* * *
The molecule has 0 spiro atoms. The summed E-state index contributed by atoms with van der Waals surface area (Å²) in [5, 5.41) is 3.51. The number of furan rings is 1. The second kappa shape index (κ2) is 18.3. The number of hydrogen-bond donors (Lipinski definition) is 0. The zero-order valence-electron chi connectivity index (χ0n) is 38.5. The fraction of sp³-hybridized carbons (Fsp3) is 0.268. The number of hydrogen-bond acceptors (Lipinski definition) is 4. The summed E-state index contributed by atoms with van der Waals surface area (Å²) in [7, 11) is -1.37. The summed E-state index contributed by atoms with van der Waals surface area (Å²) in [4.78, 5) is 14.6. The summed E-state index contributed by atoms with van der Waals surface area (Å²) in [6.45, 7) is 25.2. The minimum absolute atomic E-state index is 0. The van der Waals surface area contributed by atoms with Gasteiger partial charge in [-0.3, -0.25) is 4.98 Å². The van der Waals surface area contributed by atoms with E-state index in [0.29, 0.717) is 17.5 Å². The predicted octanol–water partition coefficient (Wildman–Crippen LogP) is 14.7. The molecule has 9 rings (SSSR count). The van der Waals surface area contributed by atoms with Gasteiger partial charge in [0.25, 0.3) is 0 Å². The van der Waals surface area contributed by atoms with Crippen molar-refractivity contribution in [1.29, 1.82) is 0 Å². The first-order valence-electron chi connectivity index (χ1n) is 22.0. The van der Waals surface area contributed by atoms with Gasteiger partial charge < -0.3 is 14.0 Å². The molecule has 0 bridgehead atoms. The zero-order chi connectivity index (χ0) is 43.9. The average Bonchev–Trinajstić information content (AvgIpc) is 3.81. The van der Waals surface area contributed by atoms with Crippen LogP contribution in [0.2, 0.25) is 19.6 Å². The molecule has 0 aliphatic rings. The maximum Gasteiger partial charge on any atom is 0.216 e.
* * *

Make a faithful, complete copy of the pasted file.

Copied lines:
The molecule has 0 spiro atoms. The summed E-state index contributed by atoms with van der Waals surface area (Å²) in [5, 5.41) is 3.51. The number of furan rings is 1. The second kappa shape index (κ2) is 18.3. The number of hydrogen-bond donors (Lipinski definition) is 0. The zero-order valence-electron chi connectivity index (χ0n) is 38.5. The fraction of sp³-hybridized carbons (Fsp3) is 0.268. The number of hydrogen-bond acceptors (Lipinski definition) is 4. The summed E-state index contributed by atoms with van der Waals surface area (Å²) in [7, 11) is -1.37. The summed E-state index contributed by atoms with van der Waals surface area (Å²) in [4.78, 5) is 14.6. The summed E-state index contributed by atoms with van der Waals surface area (Å²) in [6.45, 7) is 25.2. The minimum absolute atomic E-state index is 0. The van der Waals surface area contributed by atoms with Gasteiger partial charge in [-0.3, -0.25) is 4.98 Å². The van der Waals surface area contributed by atoms with E-state index in [0.29, 0.717) is 17.5 Å². The predicted octanol–water partition coefficient (Wildman–Crippen LogP) is 14.7. The molecule has 9 rings (SSSR count). The van der Waals surface area contributed by atoms with Gasteiger partial charge in [0.25, 0.3) is 0 Å². The van der Waals surface area contributed by atoms with Crippen molar-refractivity contribution in [1.29, 1.82) is 0 Å². The first-order valence-electron chi connectivity index (χ1n) is 22.0. The van der Waals surface area contributed by atoms with Gasteiger partial charge < -0.3 is 14.0 Å². The molecule has 0 bridgehead atoms. The zero-order chi connectivity index (χ0) is 43.9. The average Bonchev–Trinajstić information content (AvgIpc) is 3.81. The van der Waals surface area contributed by atoms with Crippen LogP contribution in [0.2, 0.25) is 19.6 Å². The molecule has 0 aliphatic rings. The maximum Gasteiger partial charge on any atom is 0.216 e.